I've been looking at a lot of leaves over the past few days from Kew Gardens to my early morning walks in Regent's Park. Thanks to Caroline who is holding the fort back home we were introduced to the remarkable works of Philippa Nikulinsky a celebrated Australian Wildlife Artist.
Being surrounded by all of this vegetation has reminded me that I must show you the Leaf Art of Omid Asadi, brought to my notice some time back by supporter L of Wheelers Hill.
Omid Asadi currently lives in Manchester, United Kingdom. He explains how he made the pieces: I created this work with carving and cutting techniques on actual fallen leaves using a craft knife and a needle. I always try to create pieces with a message, not just beautiful art. Some of these messages or ideas come from my world view, poems, stories, global problems and philosophy. I’m also inspired by other artists’ and designers’ works. (boredpanda.com)
Jane, Caroline and I are delighted when we can gracefully segue from one blog to another as we do strive for continuity and to highlight for you the many interconnecting threads that binds the art world together.
To my delight I discovered that Omid Asadi was obviously a fan of Edvard Munch, the Norwegian artist Jane showcased a couple of days ago from her visit to the Munch Gallery in Oslo.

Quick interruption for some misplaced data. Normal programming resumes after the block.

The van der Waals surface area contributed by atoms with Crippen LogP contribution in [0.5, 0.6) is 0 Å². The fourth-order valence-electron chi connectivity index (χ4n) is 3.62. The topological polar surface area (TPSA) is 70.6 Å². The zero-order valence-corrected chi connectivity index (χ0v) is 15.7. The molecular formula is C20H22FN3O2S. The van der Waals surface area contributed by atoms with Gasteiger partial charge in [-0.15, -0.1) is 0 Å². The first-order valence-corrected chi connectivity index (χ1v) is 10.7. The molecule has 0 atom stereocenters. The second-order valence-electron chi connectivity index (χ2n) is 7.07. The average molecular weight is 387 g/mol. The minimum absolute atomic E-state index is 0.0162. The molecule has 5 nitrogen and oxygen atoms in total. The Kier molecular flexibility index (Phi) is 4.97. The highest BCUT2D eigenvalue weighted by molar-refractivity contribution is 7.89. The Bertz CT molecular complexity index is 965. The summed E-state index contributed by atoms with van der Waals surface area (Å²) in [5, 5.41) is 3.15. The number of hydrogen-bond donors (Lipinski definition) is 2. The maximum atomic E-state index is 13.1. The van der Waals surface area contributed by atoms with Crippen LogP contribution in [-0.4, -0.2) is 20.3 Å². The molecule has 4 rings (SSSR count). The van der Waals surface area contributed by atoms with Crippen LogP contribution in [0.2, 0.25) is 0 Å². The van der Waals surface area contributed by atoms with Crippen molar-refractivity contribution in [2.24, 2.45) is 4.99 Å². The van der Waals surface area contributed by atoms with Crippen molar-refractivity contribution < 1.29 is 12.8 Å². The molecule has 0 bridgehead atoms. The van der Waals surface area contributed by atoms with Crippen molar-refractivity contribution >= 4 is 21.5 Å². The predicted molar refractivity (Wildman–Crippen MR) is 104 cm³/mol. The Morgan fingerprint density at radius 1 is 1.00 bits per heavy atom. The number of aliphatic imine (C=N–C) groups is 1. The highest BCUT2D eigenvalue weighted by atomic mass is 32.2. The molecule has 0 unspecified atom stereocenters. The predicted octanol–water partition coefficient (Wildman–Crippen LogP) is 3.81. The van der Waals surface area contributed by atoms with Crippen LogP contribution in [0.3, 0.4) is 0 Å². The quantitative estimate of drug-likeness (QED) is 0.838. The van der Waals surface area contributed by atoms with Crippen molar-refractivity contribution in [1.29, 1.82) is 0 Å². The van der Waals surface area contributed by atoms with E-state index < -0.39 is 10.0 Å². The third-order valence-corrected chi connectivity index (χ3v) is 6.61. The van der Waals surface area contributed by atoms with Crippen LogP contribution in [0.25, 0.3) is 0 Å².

Asadi has created his own version of The Scream by Edvard Munch in Leaf Art.
And speaking of Leaves - one of the most delightful materials to work with is Gold Leaf which can add much to many styles of art. This delightful icon is made from egg tempera and gold leaf on wood.
And this majestic piece is an example of Ancient Thai Gold Leaf Art of Chinese dragon on temple door of Wat Chalermprakiat in Nonthaburi, Thailand.
The Portrait of Adele Bloch-Bauer I (also called The Lady in Gold or The Woman in Gold) completed by Gustav Klimt between 1903 and 1907 must surely be the most famous gold leaf painting.
The portrait was commissioned by the sitter's husband, Ferdinand Bloch-Bauer, a Jewish banker and sugar producer. The painting was stolen by the Nazis in 1941 and displayed at the Österreichische Galerie Belvedere. In 2006, following eight years of effort by the Bloch-Bauer heirs, the painting was returned to the family; it was sold the same year for $135 million, at the time a record price for a painting. (Wikipedia)
I am preparing for a tour of Cornwall and when I think of this English county two thoughts spring into my mind: mining and art! What a strange combination! Thousands of the immigrants to Australia at the time of the gold rush came from Cornwall. And Cornwall, as we have often mentioned on this blog, was and still is, home to some of the greatest art produced in Britain. Cornwall is an Art Magnet!
But before you journey with me to Cornwall I am going to let Jane tell you all about the world of gold as it was born in Ballarat, Victoria.